You’ve had your first surf lesson. You loved it. Maybe a second one. But you probably quite quickly realised that surf lessons only take you so far and really what you need is practice. Surfing is fun and rewarding but it’s one of these things that you won’t pick up in a lesson or two. You just need to get out there. Luckily, practice has never been more fun as it involves waves and being outdoors.
So you bought a board (after you read our guide to buying your first surfboard, of course…). And, now it’s time to go out for the first session without your trusted surf coach.
Admittedly, it can be a bit intimidating at first, when you go out there on your own. All of as sudden there’s no one to tell you where to go out and how far to go out and where to catch the waves.
Here are a few tips for your post surf lesson practice:
What are the best beginner conditions?
Good conditions are half the battle. If you are a beginner 1-2ft are ideal conditions for you. 3ft can be ok too if you are just catching waves in the whitewash. A lot of beaches work best on mid tide – which means the tide is half way between low and high tide. If the tide is too low, it’s very shallow in the whitewash and you end up catching ankle-biters and get stuck in the sand if it’s a very low tide. If the tide is too high, sometimes the waves are not even breaking until the reach the shore and you don’t have any whitewash to practice or only very short rides.
How do I know if the conditions are going to be any good?
Especially if you live far from the beach, it’s advisable to check the surf report before you get to the beach. You don’t want to get there and then there are massive waves or it’s flat altogether or you end up going there at the wrong tide. Have a look at sites like Coastalwatch or Swellnet for beach cams, the latest surf report and tides. Sometimes they read a bit cryptic at first. Check out some Surf Report Crash Course 1 and part 2 if you get confused. Also bear in mind, their reports are usually geared towards more advanced surfers, when they say it’s pumping and best conditions, it usually means biggish waves and probably not so good if you are new to the surfing thing. On the other hand, sometimes when they say forget surfing, it’s only 1-2ft , it’s actually a perfect training ground for you.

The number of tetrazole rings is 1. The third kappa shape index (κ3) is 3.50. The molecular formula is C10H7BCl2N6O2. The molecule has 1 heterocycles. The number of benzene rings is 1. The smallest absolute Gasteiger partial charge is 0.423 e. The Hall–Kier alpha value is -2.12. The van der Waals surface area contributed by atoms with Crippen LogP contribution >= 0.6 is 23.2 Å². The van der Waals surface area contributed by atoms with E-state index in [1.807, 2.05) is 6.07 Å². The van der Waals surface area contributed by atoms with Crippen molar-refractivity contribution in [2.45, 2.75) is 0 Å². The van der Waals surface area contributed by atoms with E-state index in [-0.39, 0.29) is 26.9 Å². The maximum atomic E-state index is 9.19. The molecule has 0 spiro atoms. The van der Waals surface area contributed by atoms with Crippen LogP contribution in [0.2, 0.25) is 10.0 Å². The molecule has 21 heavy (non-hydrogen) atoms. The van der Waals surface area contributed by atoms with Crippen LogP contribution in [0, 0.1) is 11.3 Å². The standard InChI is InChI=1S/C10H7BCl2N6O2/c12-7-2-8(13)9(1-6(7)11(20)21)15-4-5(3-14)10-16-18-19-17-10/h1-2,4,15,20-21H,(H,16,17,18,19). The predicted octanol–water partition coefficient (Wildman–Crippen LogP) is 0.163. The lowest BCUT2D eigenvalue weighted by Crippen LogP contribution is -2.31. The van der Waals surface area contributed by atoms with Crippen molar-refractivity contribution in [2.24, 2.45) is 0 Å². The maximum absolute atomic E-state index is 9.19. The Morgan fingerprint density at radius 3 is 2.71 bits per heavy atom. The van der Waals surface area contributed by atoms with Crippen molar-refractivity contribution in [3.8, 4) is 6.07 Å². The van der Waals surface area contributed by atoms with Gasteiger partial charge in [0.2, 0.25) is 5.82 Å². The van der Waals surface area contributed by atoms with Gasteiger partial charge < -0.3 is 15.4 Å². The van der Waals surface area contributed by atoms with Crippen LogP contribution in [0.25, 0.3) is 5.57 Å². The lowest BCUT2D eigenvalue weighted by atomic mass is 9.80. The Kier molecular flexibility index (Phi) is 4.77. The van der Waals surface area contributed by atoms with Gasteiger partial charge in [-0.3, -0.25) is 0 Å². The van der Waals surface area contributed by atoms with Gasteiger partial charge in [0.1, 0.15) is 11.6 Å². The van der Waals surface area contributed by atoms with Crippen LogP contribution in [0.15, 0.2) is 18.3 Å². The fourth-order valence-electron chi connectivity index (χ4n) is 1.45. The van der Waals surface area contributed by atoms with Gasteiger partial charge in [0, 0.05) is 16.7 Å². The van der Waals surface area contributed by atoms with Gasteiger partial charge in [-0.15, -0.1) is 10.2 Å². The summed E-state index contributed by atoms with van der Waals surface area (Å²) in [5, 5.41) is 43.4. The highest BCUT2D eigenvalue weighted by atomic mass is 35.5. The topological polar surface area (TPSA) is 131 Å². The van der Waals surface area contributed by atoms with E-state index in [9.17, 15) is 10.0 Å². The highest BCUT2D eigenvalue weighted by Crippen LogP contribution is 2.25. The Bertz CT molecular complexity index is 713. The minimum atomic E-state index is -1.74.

How do I find the best spot?
Make sure you watch the line-up for a little bit and ask yourself a few questions:
- Where is it really busy? Try to not go there. You would not practice driving a car in peak hour traffic, would you?
- Where are the really good surfers? Is there a beginner spot?
- How big is it? Sometimes it’s a bit hard to tell but watch other surfers. Judging by their size you can tell wave size (more on wave size >>) Usually, one end of the beach is littler than the other depending on the swell direction.
- Where are the sand banks and rips (look out for the yellow signs, they are usually a good indicator)? In between rips you usually find sandbanks with breaking waves.
- Where are crumbly whitewash waves? You don’t want to practice in dumpy waves unless you really like nose-diving.
Even reading the conditions, takes a bit of practice. Sometimes it’s a bit easier to see all these things if you are a bit elevated so watch from a hill. And don’t be shy, if there are lifeguards around or other surfers just ask them where the best beginner spot is.
What do I need to look out for in the water?
Especially if you have a brand new board (and not a massive softie like in the surf schools), you might be surprised by the difference at first. So just to get used to it, it’s good to walk out to waist deep water and turn around and catch broken waves on your belly just as you would have done it in your first lesson. Once you are used to the different feel and stable riding it on your belly, try your pop-ups again and again and again and again…While in the water, especially on busy city beaches, always make sure you look out for others. Before you try to catch a wave standing or not standing make sure there is no one else on the wave already and make sure you there’s no one in front of you. Especially, when you don’t have the steering bit quite under control yet.
Time to get out?
If you get tired and start falling off after you’ve been standing heaps, just get out for a break or call it an end for the day. Chances are that you won’t make any more progress when you are tired and you’ll only get frustrated.Another reason to get out, might be changing conditions. E.g. tides starting to change. Sometimes waves get smaller while you are out there, sometimes bigger. If it gets bigger and you are out of your comfort zone, get out of the water. You don’t have to proof yourself to anyone. Just do what feels right to you.
Good luck aspiring gidgets. You can do it. It sounds more complicated than it is. A little bit of practice and it will be like second nature soon. Just remember to enjoy every wave…that’s what counts after all.
PS always feel free to get in touch Claudia@nullvenusgoesgidget.com if you have any surf questions.